DIRECTORs: garth davis (lion)
STARRING: rooney mara, joaquin phoenix, chitwetel ejofor, and tahar rahim
REVIEWER: emily carter
A young girl from the village of Magdala resists the traditional roles of women in society, and takes the opportunity to rebel by following the newly famous Jesus and his disciples.
After a few creative biblical epics hitting our screens over the last couple of years (Noah, Exodus: Gods and Kings), Mary Magdalene is a refreshing and real take on arguably one of the world's most known stories and characters.
Set in Judea, Mary is a Jewish girl feeling unsure of the traditions and expectations of women. While most women long to live as a wife and mother, Mary longs to escape. When she rejects a proposal and shows her distaste towards marriage, her father and brother take her to be exorcised, because they believe she must surely be possessed by demons to feel this way.
Her father approaches Jesus, known as a healer who has come to their town preaching of peace and a new kingdom. Mary goes to listen to Jesus and decides to follow him, captured by the man and his message. For a single woman to do this amongst a group of all-male disciples is unheard of, but Mary goes despite her family's objections.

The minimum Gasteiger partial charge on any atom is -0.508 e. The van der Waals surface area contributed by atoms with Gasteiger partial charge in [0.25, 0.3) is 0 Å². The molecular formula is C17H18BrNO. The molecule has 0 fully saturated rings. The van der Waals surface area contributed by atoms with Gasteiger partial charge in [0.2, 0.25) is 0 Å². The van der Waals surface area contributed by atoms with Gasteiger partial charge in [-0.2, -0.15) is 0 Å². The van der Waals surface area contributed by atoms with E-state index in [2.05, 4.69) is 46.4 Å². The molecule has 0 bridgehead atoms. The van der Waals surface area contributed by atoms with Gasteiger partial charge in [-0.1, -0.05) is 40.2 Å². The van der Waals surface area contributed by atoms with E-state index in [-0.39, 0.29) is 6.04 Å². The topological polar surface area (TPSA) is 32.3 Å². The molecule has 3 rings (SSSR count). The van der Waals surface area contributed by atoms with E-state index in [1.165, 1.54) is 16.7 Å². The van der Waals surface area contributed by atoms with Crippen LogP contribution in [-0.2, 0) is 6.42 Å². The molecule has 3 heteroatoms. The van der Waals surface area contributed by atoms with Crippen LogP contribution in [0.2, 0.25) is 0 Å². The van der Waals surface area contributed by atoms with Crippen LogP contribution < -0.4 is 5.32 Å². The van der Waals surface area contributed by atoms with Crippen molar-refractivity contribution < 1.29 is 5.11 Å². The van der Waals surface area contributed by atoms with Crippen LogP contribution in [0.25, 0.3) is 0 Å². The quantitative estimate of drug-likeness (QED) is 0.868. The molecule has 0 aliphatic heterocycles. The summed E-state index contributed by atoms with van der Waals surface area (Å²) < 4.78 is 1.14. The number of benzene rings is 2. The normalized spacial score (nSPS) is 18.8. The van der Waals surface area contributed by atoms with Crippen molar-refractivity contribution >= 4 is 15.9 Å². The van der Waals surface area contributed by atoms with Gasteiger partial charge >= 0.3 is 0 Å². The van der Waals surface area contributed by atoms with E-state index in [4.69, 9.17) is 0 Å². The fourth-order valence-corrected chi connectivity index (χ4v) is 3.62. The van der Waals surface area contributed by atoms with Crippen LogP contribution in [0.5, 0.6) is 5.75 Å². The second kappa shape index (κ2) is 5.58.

The narrative follows Mary, Jesus and the disciples as they travel from town to town preaching to others and touches on many stories in the Bible of healing, all before culminating to Jesus' death.
Mary Magdalene is an intriguing portrayal that doesn't hint at or need to touch on what we in popular culture know or have heard of her and Jesus' relationship. Each character is incredibly "human" giving this "Biblical film" characteristics very different from any other I've seen. Seeing the disciples make many mistakes and Jesus often conflicted by what he sees around him really is a new take on the stories we've heard again and again.
Joaquin Phoenix achieves the many dimensions the film shows of Jesus, both at peace, tortured, revered and misunderstood. Rooney Mara reflects Mary with grace, if perhaps a little "blasé" about her truly unique circumstances. A little more insight into how strange it truly was for a woman to be wandering with a group of men would have given the story even more context for the audience.
The beautiful colours and sets in the film's Judea as well as the quiet pace made for a film that allows a whole lot of reflecting and deep-thinking, which I think it really does require.
Does Mary Magdalene mark a new age in the Biblical epic, not needing to be quite so, well, epic? This fresh take is a must-see.